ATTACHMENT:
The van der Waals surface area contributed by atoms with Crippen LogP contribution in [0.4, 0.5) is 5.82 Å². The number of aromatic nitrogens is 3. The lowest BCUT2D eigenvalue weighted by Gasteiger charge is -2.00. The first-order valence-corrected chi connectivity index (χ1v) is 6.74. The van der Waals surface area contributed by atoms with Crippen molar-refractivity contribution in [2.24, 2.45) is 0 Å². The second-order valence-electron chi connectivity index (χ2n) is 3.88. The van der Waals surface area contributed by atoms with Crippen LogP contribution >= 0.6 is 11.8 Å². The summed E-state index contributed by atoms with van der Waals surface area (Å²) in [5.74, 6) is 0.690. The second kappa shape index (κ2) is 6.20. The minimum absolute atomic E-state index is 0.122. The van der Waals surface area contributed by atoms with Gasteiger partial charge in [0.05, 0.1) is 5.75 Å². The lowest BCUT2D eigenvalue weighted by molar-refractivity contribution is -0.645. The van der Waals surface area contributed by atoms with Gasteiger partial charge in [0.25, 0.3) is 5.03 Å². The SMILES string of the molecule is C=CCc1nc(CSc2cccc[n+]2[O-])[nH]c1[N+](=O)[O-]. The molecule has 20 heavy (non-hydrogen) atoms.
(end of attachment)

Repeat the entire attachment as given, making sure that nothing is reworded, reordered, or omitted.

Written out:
The van der Waals surface area contributed by atoms with Crippen LogP contribution in [0.4, 0.5) is 5.82 Å². The number of aromatic nitrogens is 3. The lowest BCUT2D eigenvalue weighted by Gasteiger charge is -2.00. The first-order valence-corrected chi connectivity index (χ1v) is 6.74. The van der Waals surface area contributed by atoms with Crippen molar-refractivity contribution in [2.24, 2.45) is 0 Å². The second-order valence-electron chi connectivity index (χ2n) is 3.88. The van der Waals surface area contributed by atoms with Crippen LogP contribution >= 0.6 is 11.8 Å². The summed E-state index contributed by atoms with van der Waals surface area (Å²) in [5.74, 6) is 0.690. The second kappa shape index (κ2) is 6.20. The minimum absolute atomic E-state index is 0.122. The van der Waals surface area contributed by atoms with Gasteiger partial charge in [0.05, 0.1) is 5.75 Å². The lowest BCUT2D eigenvalue weighted by molar-refractivity contribution is -0.645. The van der Waals surface area contributed by atoms with Gasteiger partial charge in [0.25, 0.3) is 5.03 Å². The SMILES string of the molecule is C=CCc1nc(CSc2cccc[n+]2[O-])[nH]c1[N+](=O)[O-]. The molecule has 20 heavy (non-hydrogen) atoms.